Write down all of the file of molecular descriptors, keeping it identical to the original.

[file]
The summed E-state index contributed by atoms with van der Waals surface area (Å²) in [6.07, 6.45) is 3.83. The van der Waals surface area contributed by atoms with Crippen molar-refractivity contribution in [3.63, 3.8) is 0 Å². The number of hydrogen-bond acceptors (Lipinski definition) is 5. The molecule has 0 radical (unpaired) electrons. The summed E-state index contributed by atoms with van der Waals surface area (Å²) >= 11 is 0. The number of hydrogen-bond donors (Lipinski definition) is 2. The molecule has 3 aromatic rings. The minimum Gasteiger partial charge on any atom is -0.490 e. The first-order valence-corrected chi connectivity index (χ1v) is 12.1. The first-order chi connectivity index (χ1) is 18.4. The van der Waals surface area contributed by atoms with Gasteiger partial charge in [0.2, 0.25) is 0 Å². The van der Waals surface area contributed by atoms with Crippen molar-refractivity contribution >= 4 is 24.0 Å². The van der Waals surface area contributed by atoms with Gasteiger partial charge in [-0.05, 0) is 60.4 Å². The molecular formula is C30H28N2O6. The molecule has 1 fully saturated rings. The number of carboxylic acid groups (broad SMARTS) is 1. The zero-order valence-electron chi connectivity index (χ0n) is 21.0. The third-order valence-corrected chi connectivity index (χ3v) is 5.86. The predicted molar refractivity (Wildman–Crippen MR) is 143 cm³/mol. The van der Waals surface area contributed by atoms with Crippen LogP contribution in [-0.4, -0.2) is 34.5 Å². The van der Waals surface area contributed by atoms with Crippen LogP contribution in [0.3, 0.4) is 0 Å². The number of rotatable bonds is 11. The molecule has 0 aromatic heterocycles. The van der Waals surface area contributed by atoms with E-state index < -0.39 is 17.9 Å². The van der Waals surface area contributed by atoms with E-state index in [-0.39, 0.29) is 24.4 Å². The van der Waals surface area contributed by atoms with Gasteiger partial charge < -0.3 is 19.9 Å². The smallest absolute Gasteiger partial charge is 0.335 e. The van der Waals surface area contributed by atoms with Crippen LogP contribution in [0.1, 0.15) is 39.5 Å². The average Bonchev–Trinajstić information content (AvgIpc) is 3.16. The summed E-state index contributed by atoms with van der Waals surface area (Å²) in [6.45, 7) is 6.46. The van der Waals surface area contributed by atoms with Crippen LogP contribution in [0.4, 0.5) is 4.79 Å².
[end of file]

The summed E-state index contributed by atoms with van der Waals surface area (Å²) in [6.07, 6.45) is 3.83. The van der Waals surface area contributed by atoms with Crippen molar-refractivity contribution in [3.63, 3.8) is 0 Å². The number of hydrogen-bond acceptors (Lipinski definition) is 5. The molecule has 0 radical (unpaired) electrons. The summed E-state index contributed by atoms with van der Waals surface area (Å²) >= 11 is 0. The number of hydrogen-bond donors (Lipinski definition) is 2. The molecule has 3 aromatic rings. The minimum Gasteiger partial charge on any atom is -0.490 e. The first-order valence-corrected chi connectivity index (χ1v) is 12.1. The first-order chi connectivity index (χ1) is 18.4. The van der Waals surface area contributed by atoms with Gasteiger partial charge in [0.2, 0.25) is 0 Å². The van der Waals surface area contributed by atoms with Crippen molar-refractivity contribution >= 4 is 24.0 Å². The van der Waals surface area contributed by atoms with Gasteiger partial charge in [-0.05, 0) is 60.4 Å². The molecular formula is C30H28N2O6. The molecule has 1 fully saturated rings. The number of carboxylic acid groups (broad SMARTS) is 1. The zero-order valence-electron chi connectivity index (χ0n) is 21.0. The third-order valence-corrected chi connectivity index (χ3v) is 5.86. The predicted molar refractivity (Wildman–Crippen MR) is 143 cm³/mol. The van der Waals surface area contributed by atoms with Crippen LogP contribution in [-0.4, -0.2) is 34.5 Å². The van der Waals surface area contributed by atoms with Crippen LogP contribution in [0.3, 0.4) is 0 Å². The number of rotatable bonds is 11. The molecule has 0 aromatic heterocycles. The van der Waals surface area contributed by atoms with E-state index < -0.39 is 17.9 Å². The van der Waals surface area contributed by atoms with E-state index in [-0.39, 0.29) is 24.4 Å². The van der Waals surface area contributed by atoms with Gasteiger partial charge < -0.3 is 19.9 Å². The smallest absolute Gasteiger partial charge is 0.335 e. The van der Waals surface area contributed by atoms with Crippen LogP contribution in [0.1, 0.15) is 39.5 Å². The average Bonchev–Trinajstić information content (AvgIpc) is 3.16. The summed E-state index contributed by atoms with van der Waals surface area (Å²) in [6.45, 7) is 6.46. The van der Waals surface area contributed by atoms with Crippen LogP contribution in [0.4, 0.5) is 4.79 Å².